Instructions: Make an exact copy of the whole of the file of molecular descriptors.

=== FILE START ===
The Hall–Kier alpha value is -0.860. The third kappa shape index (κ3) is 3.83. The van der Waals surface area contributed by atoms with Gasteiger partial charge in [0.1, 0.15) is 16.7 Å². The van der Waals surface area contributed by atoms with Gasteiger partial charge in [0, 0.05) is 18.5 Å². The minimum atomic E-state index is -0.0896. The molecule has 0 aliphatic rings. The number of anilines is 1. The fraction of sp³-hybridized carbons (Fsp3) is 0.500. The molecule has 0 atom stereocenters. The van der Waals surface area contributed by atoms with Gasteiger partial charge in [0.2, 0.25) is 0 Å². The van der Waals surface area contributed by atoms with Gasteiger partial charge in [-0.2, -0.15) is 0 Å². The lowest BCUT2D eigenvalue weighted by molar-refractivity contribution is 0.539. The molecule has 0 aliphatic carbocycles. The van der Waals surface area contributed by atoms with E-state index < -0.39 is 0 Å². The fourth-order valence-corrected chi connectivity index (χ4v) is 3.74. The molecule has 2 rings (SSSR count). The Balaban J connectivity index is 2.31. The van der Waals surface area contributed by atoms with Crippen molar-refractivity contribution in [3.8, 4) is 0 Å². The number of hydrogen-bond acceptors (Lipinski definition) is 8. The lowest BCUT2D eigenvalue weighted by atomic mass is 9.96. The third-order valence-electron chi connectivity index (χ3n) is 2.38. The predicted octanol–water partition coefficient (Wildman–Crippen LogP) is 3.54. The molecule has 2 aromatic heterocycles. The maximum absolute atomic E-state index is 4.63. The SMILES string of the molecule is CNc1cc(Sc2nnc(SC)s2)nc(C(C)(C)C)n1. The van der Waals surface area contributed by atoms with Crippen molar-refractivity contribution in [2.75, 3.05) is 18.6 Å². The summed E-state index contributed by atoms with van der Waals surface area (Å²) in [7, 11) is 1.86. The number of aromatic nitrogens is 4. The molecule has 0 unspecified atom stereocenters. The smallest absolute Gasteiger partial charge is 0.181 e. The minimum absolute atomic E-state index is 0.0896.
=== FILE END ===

The Hall–Kier alpha value is -0.860. The third kappa shape index (κ3) is 3.83. The van der Waals surface area contributed by atoms with Gasteiger partial charge in [0.1, 0.15) is 16.7 Å². The van der Waals surface area contributed by atoms with Gasteiger partial charge in [0, 0.05) is 18.5 Å². The minimum atomic E-state index is -0.0896. The molecule has 0 aliphatic rings. The number of anilines is 1. The fraction of sp³-hybridized carbons (Fsp3) is 0.500. The molecule has 0 atom stereocenters. The van der Waals surface area contributed by atoms with Gasteiger partial charge in [0.2, 0.25) is 0 Å². The van der Waals surface area contributed by atoms with Gasteiger partial charge in [-0.2, -0.15) is 0 Å². The lowest BCUT2D eigenvalue weighted by molar-refractivity contribution is 0.539. The molecule has 0 aliphatic carbocycles. The van der Waals surface area contributed by atoms with E-state index < -0.39 is 0 Å². The fourth-order valence-corrected chi connectivity index (χ4v) is 3.74. The molecule has 2 rings (SSSR count). The Balaban J connectivity index is 2.31. The van der Waals surface area contributed by atoms with Crippen molar-refractivity contribution in [3.8, 4) is 0 Å². The number of hydrogen-bond acceptors (Lipinski definition) is 8. The lowest BCUT2D eigenvalue weighted by atomic mass is 9.96. The third-order valence-electron chi connectivity index (χ3n) is 2.38. The predicted octanol–water partition coefficient (Wildman–Crippen LogP) is 3.54. The molecule has 2 aromatic heterocycles. The maximum absolute atomic E-state index is 4.63. The SMILES string of the molecule is CNc1cc(Sc2nnc(SC)s2)nc(C(C)(C)C)n1. The van der Waals surface area contributed by atoms with Crippen molar-refractivity contribution in [2.75, 3.05) is 18.6 Å². The summed E-state index contributed by atoms with van der Waals surface area (Å²) in [7, 11) is 1.86. The number of aromatic nitrogens is 4. The molecule has 0 unspecified atom stereocenters. The smallest absolute Gasteiger partial charge is 0.181 e. The minimum absolute atomic E-state index is 0.0896.